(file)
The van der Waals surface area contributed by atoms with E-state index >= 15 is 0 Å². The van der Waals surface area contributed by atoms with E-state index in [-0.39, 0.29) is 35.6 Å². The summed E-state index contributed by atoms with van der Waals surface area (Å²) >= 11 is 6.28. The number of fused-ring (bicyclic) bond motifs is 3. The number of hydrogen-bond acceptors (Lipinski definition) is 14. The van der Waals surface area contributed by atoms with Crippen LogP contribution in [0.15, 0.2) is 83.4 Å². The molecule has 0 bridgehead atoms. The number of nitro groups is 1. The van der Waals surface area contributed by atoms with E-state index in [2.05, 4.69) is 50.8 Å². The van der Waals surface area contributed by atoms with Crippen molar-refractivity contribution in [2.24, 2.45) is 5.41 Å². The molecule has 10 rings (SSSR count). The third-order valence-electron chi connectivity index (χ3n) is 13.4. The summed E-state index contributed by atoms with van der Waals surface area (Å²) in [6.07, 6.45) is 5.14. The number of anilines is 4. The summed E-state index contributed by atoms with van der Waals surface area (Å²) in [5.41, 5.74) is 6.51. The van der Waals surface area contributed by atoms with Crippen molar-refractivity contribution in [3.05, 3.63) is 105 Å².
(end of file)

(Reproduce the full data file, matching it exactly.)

The van der Waals surface area contributed by atoms with E-state index >= 15 is 0 Å². The van der Waals surface area contributed by atoms with E-state index in [-0.39, 0.29) is 35.6 Å². The summed E-state index contributed by atoms with van der Waals surface area (Å²) >= 11 is 6.28. The number of fused-ring (bicyclic) bond motifs is 3. The number of hydrogen-bond acceptors (Lipinski definition) is 14. The van der Waals surface area contributed by atoms with Crippen LogP contribution in [0.15, 0.2) is 83.4 Å². The molecule has 0 bridgehead atoms. The number of nitro groups is 1. The van der Waals surface area contributed by atoms with E-state index in [2.05, 4.69) is 50.8 Å². The van der Waals surface area contributed by atoms with Crippen molar-refractivity contribution in [2.24, 2.45) is 5.41 Å². The molecule has 10 rings (SSSR count). The third-order valence-electron chi connectivity index (χ3n) is 13.4. The summed E-state index contributed by atoms with van der Waals surface area (Å²) in [6.07, 6.45) is 5.14. The number of anilines is 4. The summed E-state index contributed by atoms with van der Waals surface area (Å²) in [5.41, 5.74) is 6.51. The van der Waals surface area contributed by atoms with Crippen molar-refractivity contribution in [3.05, 3.63) is 105 Å².